Health fears over the hidden dangers in sauces
A study of 15 popular pasta sauces has revealed that only three can be eaten regularly without causing health concerns.
The Irish Independent reviewed the sugar and salt content of 15 popular sauces, ranging from own brand products to household names.
Traffic light labels, which dieticians want to see introduced on all food products, mark food with a red symbol if it should be avoided, amber if it can be eaten occasionally, and green if it can be freely consumed. Of the pasta sauces reviewed by a dietician, over half had amber warnings for both salt and sugar content.
Just three - Dunnes Simply Better Arrabbiata, Janet's Just Delicious Basil and Roast Garlic, and Ballymaloe Bolognese Sauce - were considered 'green' from a sugar and salt point of view.
Claire Kerins, dietician with Croí, a heart and stroke charity, warned that people need to look at processed sauces as similar to having a pizza, limiting consumption to once a week.
The daily recommended intake of sugar is 90g. On average the sauces surveyed provided 7pc of this daily level, placing them in the amber category.
The daily recommended intake of salt is just 6g. On average, one serving of the above products provides 13pc of the daily recommended amount - also in the amber category.
Dunnes Stores Original Bolognese had the highest amount of sugar, at 8.4g per 100g - 9.3pc of the daily recommended amount of sugar.
Tesco Finest Puttanesca had the highest amount of salt, with 1.5g per 100g, providing 25pc of the daily recommended level.
While the above figures are based on a serving of 100g, often less than a quarter of a jar, many adults consume one jar between two people.
"100g is the recommended serving, but most people consume double this. If one was to consume two servings of a higher salt sauce such as the Tesco Finest Puttanesca, they could consume up to 50pc of their daily recommended amount of salt," she added.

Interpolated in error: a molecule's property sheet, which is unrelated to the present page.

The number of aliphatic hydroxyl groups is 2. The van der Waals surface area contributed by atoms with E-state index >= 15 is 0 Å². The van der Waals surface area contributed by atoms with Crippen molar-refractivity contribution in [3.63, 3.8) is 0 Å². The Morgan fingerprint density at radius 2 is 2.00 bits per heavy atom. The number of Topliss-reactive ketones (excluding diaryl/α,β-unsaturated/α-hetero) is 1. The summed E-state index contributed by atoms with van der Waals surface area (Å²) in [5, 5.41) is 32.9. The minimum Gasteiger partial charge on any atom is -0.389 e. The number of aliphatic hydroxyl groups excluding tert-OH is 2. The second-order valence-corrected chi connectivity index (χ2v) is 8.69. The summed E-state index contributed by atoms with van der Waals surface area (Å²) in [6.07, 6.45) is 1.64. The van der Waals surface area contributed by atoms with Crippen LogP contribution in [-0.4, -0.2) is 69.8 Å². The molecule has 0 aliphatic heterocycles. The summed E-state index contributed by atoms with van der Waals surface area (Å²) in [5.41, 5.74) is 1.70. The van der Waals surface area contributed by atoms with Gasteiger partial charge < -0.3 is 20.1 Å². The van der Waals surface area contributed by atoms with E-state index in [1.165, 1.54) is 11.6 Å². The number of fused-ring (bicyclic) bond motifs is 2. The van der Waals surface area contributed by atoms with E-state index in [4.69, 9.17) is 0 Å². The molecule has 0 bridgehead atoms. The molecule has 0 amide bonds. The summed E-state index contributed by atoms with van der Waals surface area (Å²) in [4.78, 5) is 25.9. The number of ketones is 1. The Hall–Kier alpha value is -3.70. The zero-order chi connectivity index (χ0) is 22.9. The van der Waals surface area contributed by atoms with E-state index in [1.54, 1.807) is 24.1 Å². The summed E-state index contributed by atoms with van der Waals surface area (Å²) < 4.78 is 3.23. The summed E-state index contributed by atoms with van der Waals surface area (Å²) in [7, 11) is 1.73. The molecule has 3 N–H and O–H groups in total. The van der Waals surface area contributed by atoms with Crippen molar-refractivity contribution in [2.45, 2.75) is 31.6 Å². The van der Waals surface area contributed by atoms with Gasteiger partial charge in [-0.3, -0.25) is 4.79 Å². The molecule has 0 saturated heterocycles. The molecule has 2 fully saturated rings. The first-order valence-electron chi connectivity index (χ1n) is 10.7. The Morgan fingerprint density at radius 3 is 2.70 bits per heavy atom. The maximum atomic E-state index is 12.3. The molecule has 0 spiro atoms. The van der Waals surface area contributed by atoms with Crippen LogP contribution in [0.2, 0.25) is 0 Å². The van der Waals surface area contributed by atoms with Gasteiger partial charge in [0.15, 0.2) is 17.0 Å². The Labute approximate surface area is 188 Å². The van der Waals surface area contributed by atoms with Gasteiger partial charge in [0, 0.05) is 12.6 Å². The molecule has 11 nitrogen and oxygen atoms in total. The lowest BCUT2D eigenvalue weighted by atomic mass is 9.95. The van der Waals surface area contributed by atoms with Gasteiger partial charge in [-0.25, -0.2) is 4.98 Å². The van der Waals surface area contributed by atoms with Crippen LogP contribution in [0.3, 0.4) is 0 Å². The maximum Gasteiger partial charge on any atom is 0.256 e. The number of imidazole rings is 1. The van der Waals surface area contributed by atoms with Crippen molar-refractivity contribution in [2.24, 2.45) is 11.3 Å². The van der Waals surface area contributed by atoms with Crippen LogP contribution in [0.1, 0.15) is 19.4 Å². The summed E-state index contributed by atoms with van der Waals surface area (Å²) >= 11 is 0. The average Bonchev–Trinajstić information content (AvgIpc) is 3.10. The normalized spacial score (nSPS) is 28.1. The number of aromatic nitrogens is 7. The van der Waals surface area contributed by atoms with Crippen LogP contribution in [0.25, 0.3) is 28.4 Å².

Just two of the pasta sauces, Jamie Oliver and Janet's Just Delicious, do not add additional salt or sugar.
Mars Foods, the company behind Dolmio, announced last week that it would introduce a new label advising consumers that some products high in fat, salt and sugar should be only eaten "occasionally". It also plans to reformulate its recipes.
The Irish Independent questioned nine other companies to see if they would follow suit. Six responded.
SuperValu said it was about to launch a reformulated pasta sauce range, lower in fat, sugar and salt, adding: "On average in the range of six products, we have reduced the salt by 18.8pc and sugar by 21.9pc. It is important to note that some of the sugar content in these products is naturally occurring."
Ballymaloe Foods said it had no immediate plans to reduce sugar and salt, adding "we are always reviewing and considering our ingredients in terms of quality, sourcing, ethics. We will never use artificial sweeteners to replace sugar."
Tesco Ireland said it clearly labelled nutritional content and had "removed thousands of tonnes of salt, fat and sugar from the food we sell".
Lidl said it was in the process of introducing traffic light nutritional labelling on all products, while Aldi also said it uses the system to allow customers to make informed choices.
A spokesperson for Jamie Oliver said that the sauces "were reformulated a couple of years ago to make them amongst the lowest in sugar and salt available without compromising on flavour. As a result there are no plans to change packaging."
Ms Kerins said companies should not only change labels but also recipes, warning that the majority of people do not read food labels.
She also said reformulation should be mandatory, with clear sugar and salt levels.